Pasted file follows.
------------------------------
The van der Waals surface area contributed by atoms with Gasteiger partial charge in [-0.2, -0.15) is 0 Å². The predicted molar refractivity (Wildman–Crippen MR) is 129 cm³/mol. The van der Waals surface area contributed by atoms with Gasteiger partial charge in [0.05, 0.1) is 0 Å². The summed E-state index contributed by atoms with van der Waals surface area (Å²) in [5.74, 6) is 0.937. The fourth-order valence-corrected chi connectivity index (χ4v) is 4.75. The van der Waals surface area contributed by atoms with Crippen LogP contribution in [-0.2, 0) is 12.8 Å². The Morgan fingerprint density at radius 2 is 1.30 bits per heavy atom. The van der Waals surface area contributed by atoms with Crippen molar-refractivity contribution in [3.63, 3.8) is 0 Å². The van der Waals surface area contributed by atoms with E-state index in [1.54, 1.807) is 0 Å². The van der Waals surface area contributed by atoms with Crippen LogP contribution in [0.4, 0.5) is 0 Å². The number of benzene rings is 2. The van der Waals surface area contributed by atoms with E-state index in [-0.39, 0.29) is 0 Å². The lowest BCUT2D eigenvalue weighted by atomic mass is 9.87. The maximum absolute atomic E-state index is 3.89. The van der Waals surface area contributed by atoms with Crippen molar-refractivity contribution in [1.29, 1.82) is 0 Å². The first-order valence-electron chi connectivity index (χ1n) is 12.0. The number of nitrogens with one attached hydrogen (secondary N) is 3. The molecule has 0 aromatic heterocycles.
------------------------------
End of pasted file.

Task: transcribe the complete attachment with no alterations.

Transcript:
The van der Waals surface area contributed by atoms with Gasteiger partial charge in [-0.2, -0.15) is 0 Å². The predicted molar refractivity (Wildman–Crippen MR) is 129 cm³/mol. The van der Waals surface area contributed by atoms with Gasteiger partial charge in [0.05, 0.1) is 0 Å². The summed E-state index contributed by atoms with van der Waals surface area (Å²) in [5.74, 6) is 0.937. The fourth-order valence-corrected chi connectivity index (χ4v) is 4.75. The van der Waals surface area contributed by atoms with Crippen LogP contribution in [-0.2, 0) is 12.8 Å². The Morgan fingerprint density at radius 2 is 1.30 bits per heavy atom. The van der Waals surface area contributed by atoms with Crippen molar-refractivity contribution in [3.63, 3.8) is 0 Å². The van der Waals surface area contributed by atoms with E-state index in [1.54, 1.807) is 0 Å². The van der Waals surface area contributed by atoms with Crippen LogP contribution in [0.4, 0.5) is 0 Å². The number of benzene rings is 2. The van der Waals surface area contributed by atoms with E-state index in [-0.39, 0.29) is 0 Å². The lowest BCUT2D eigenvalue weighted by atomic mass is 9.87. The maximum absolute atomic E-state index is 3.89. The van der Waals surface area contributed by atoms with Crippen molar-refractivity contribution in [1.29, 1.82) is 0 Å². The first-order valence-electron chi connectivity index (χ1n) is 12.0. The number of nitrogens with one attached hydrogen (secondary N) is 3. The molecule has 0 aromatic heterocycles.